I was a bit underwhelmed by this book. I do not necessarily fault the author - she worked well with the materials on hand (how lucky that many in the families preserved the letters) - but, in the end, there were only a few pages in the book that actually offered a look at life as schoolteachers in the west. By the time the story actually got interesting, it was over.

Still, there are some interesting scenes - the kidnapping of Bob, the story of the Christmas party - but not enough, I fear, for a
Jul 06, 2011 rated it it was amazing
Whew! Simply devoured this wonderful book. I originally became interested because, like me, the two amazing women featured were graduates of Smith College. But they attended in a very different time, when the post-graduation choices were extremely limited, even more so for high society ladies of upstate New York. They could get married, work for charities, get married, do "settlement work" (a more intense kind of working for charities), get married, or if they were especially ambitious, become n ...more
Sally Wessely
Oct 04, 2012 rated it really liked it
I had a very difficult time rating this book because there were aspects of the book that I really liked, but then, there were aspects that I did not like at all. I have come to believe that it is very difficult to write a narrative based on information gleaned from old letters, newspapers, public records, and oral histories. The story for this book was taken from all of these many resources. That meant that the story held a lot of interesting facts, anecdotes, and historical happenings. These we ...more
Jul 26, 2011 rated it did not like it
Um, well...I usually finish a book on principal because I hate quitting anything! It's a matter of pride, I think. But in this case, I was getting ready for vacation, with a bag full of books. I started reading this one last night and just didn't enjoy it--the story never started. I really like reading more entertaining books in the summer and opted to get on with the other ones in my bag instead! This one didn't bored me with details that never engaged me and after a decent amoun ...more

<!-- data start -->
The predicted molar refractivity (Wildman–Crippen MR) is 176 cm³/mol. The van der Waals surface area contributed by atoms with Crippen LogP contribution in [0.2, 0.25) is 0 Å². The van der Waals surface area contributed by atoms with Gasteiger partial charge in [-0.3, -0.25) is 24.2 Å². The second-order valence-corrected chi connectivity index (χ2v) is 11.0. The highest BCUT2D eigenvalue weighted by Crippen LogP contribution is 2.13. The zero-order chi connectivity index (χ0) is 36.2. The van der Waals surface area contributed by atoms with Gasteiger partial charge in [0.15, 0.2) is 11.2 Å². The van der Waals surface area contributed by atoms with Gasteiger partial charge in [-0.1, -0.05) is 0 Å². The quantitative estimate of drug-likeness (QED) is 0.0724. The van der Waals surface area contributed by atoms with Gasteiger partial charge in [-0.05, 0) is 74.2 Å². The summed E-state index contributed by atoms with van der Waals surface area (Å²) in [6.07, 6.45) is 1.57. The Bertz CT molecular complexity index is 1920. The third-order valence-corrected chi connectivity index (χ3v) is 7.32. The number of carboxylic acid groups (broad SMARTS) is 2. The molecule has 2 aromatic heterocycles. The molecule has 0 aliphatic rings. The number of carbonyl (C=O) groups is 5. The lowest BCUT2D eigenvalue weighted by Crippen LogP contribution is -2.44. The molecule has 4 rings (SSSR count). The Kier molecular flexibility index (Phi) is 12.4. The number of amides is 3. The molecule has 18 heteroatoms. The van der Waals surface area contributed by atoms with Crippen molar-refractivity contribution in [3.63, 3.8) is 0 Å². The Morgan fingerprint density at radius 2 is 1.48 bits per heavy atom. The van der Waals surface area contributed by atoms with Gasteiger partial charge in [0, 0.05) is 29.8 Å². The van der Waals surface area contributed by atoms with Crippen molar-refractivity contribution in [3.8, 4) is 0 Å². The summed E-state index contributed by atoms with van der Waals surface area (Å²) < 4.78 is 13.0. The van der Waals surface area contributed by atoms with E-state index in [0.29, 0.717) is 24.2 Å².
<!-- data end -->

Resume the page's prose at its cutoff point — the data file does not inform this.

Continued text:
Aug 27, 2011 rated it liked it
A beautifully written and researched book by the executive editor of the New Yorker magazine. The heart of the story occurs in 1916-1917. Dorothy Woodruff (grandmother of the author) and Rosamond Underwood, both single women in their late twenties, spent the year teaching in a one-room schoolhouse in the mountains of western Colorado. Nothing in their previous life experiences--childhoods in wealthy families, college at Smith, a grand tour of Europe--is of much value in their new environment. Ho ...more
Diane Lynn
Feb 05, 2016 rated it it was ok
Really 1.5 stars

Really very little about the two society women actually teaching or living day to day. More about their families, how well connected they were, coal mining, the Moffat Road (railroad), a kidnapping (the ladies didn't even know about it at the time). In short this reads like a bunch of loosely connected short stories. It really is disjointed and not at all what I expected from the title and book blurb.
Mar 27, 2020 rated it really liked it
This is non-fiction - a story about the author's grandmother and grandmother's best friend who, in 1906 after attending Smith college (a considerable accomplishment for women in the early 1900s), ventured out to the still-wild West to teach school in Colorado (because women could be teachers, librarians and nurses for the most part.) They did not teach in Denver, not even the tiny town of Hayden, but in a remote mountain school that served several homesteads within a few miles of the school hous ...more
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Dorothy Wickenden became the Executive Editor of The New Yorker in January 1996. She joined the magazine as Managing Editor in March 1995. She also writes for the magazine and is the moderator of its weekly podcast "The Political Scene." Wickenden is on the faculty of The Writers' Institute at CUNY's Graduate Center, where she teaches a course on narrative nonfiction.

Previously, Wickenden was Nati